Del Tackett

by Del Tackett


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Grand Canyon Filming 4

Next to the enormity of the Grand Canyon, the most prominent feature is its strata…the many sedimentary layers that make up the canyon walls. The layers are quite unique, distinct and massive, both in their vertical depth and lateral or horizontal extent, some extending up into Canada, for example. They are also quite undisturbed, meaning the layers form neat lines without signs of erosion. There are places where the layers are “folded”, looking like the old ribbon candy that was once popular at Christmas time. Additionally, they contain fossilized creatures that appear to have been buried rapidly in material that was not static, but flowing…sometimes tumultuously.

This is not what the conventional story would expect.

If the sedimentary layers were laid down over millions of years in a calm placid ocean or river delta, these geological features would not have been predicted. The layers would have been quite boring, much of the same layer after layer with possibly some change that would have shown up gradually; they would have shown extensive erosion; they would have been brittle after so many years and an uplift would have cracked and crumbled them rather than folding them; they would have been much smaller in vertical and horizontal extent, rather than being hundreds of feet thick and extending for thousands of miles; and evidence of rapid burial of fossils would have been lacking.

But, if the layers were laid down by a global flood of biblical proportions, these are exactly the things we would expect to find.

There are still questions to be answered, for sure. Many already have been. It was once thought that limestone could only be laid down as a very slow process and therefore the massive Redwall Limestone layer had to have required millions of years to form. But now we know that limestone can form quite rapidly. The tiny layers, called laminae were once thought to be indicators of yearly cycles, like tree rings. But now we know that laminae can be laid down almost instantly, like we saw the many llaminae layers formed in the Little Grand Canyon at Mt. St. Helens in a matter of hours. We can actually create multiple laminae layers in the lab in minutes. Scientists insisted that the cross bedding in the Coconino Sandstone layer was made from wind blowing over sand dunes. We now know that they were under water dunes, complete with tracks of creatures trying to escape and being swept laterally with the current.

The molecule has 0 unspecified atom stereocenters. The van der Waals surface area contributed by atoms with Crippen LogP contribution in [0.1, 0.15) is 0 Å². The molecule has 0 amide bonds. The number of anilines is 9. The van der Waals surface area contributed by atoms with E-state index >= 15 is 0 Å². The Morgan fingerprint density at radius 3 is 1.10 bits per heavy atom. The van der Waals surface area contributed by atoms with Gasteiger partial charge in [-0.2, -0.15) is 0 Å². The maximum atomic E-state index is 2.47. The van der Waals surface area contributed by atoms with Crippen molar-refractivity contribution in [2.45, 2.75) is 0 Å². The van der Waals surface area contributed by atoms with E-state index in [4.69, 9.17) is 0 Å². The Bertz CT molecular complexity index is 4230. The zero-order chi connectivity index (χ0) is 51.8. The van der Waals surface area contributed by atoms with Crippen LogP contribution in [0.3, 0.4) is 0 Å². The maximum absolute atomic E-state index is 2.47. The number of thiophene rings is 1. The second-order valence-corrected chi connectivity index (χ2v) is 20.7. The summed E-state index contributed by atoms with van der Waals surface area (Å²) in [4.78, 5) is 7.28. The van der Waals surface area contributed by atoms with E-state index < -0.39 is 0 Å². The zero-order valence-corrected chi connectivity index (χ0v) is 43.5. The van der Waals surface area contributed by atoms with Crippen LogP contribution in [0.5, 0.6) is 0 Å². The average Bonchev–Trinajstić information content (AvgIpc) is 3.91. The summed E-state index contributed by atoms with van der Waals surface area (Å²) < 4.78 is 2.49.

However, there are other questions that need to be answered and, hopefully, there will be more young people who will sense the call and gifting of the Lord to enter into the sciences and be a part of examining the evidence without being shackled by a worldview that cannot include the historical records from the Bible nor include the notion of God. It is a tough road for creationists. Academia will not be rooting for you and may even be pushing against you. Getting papers published in this environment is very difficult if you don’t write in support of the sacred cow. But, if you are called and gifted to be there, then there is no better place to be. It is your divine calling.

And, it can be done. Great scientists like Dr. Steve Austin have done so. You can as well.

Go for it.

Comments

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  • Chris Frase

    Chris Frase

    This reminds me of 1 Cor 1:22...I ask the question, "What more kind of 'proof' do people need ???" People definitely strain at a gnat and swallow a camel trying to disprove God.
  • Steve Austin

    Steve Austin

    Del: I enjoy sharing the Grand Canyon experience with you. Grand Canyon is a remarkable monument to the power of moving water. We see water's catastrophic effects everywhere in the Canyon.

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